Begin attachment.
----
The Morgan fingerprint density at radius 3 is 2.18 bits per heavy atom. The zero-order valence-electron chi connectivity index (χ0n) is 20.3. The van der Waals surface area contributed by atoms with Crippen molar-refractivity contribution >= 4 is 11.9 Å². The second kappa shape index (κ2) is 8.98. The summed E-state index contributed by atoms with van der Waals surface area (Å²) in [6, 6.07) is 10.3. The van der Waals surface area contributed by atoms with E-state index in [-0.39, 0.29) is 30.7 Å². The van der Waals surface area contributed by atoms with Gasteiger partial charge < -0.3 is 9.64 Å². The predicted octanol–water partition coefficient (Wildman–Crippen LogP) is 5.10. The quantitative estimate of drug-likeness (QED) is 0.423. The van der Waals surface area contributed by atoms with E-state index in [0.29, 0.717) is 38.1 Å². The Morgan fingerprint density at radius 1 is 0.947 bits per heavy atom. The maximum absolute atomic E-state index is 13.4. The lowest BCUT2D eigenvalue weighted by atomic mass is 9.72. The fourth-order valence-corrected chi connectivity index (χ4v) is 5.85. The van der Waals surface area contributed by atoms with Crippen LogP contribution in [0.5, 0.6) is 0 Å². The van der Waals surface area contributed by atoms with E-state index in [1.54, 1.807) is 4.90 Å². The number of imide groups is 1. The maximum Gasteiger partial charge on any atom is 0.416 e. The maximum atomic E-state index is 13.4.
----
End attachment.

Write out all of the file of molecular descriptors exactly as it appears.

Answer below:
The Morgan fingerprint density at radius 3 is 2.18 bits per heavy atom. The zero-order valence-electron chi connectivity index (χ0n) is 20.3. The van der Waals surface area contributed by atoms with Crippen molar-refractivity contribution >= 4 is 11.9 Å². The second kappa shape index (κ2) is 8.98. The summed E-state index contributed by atoms with van der Waals surface area (Å²) in [6, 6.07) is 10.3. The van der Waals surface area contributed by atoms with E-state index in [-0.39, 0.29) is 30.7 Å². The van der Waals surface area contributed by atoms with Gasteiger partial charge < -0.3 is 9.64 Å². The predicted octanol–water partition coefficient (Wildman–Crippen LogP) is 5.10. The quantitative estimate of drug-likeness (QED) is 0.423. The van der Waals surface area contributed by atoms with E-state index in [0.29, 0.717) is 38.1 Å². The Morgan fingerprint density at radius 1 is 0.947 bits per heavy atom. The maximum absolute atomic E-state index is 13.4. The lowest BCUT2D eigenvalue weighted by atomic mass is 9.72. The fourth-order valence-corrected chi connectivity index (χ4v) is 5.85. The van der Waals surface area contributed by atoms with Crippen LogP contribution in [0.5, 0.6) is 0 Å². The van der Waals surface area contributed by atoms with E-state index in [1.54, 1.807) is 4.90 Å². The number of imide groups is 1. The maximum Gasteiger partial charge on any atom is 0.416 e. The maximum atomic E-state index is 13.4.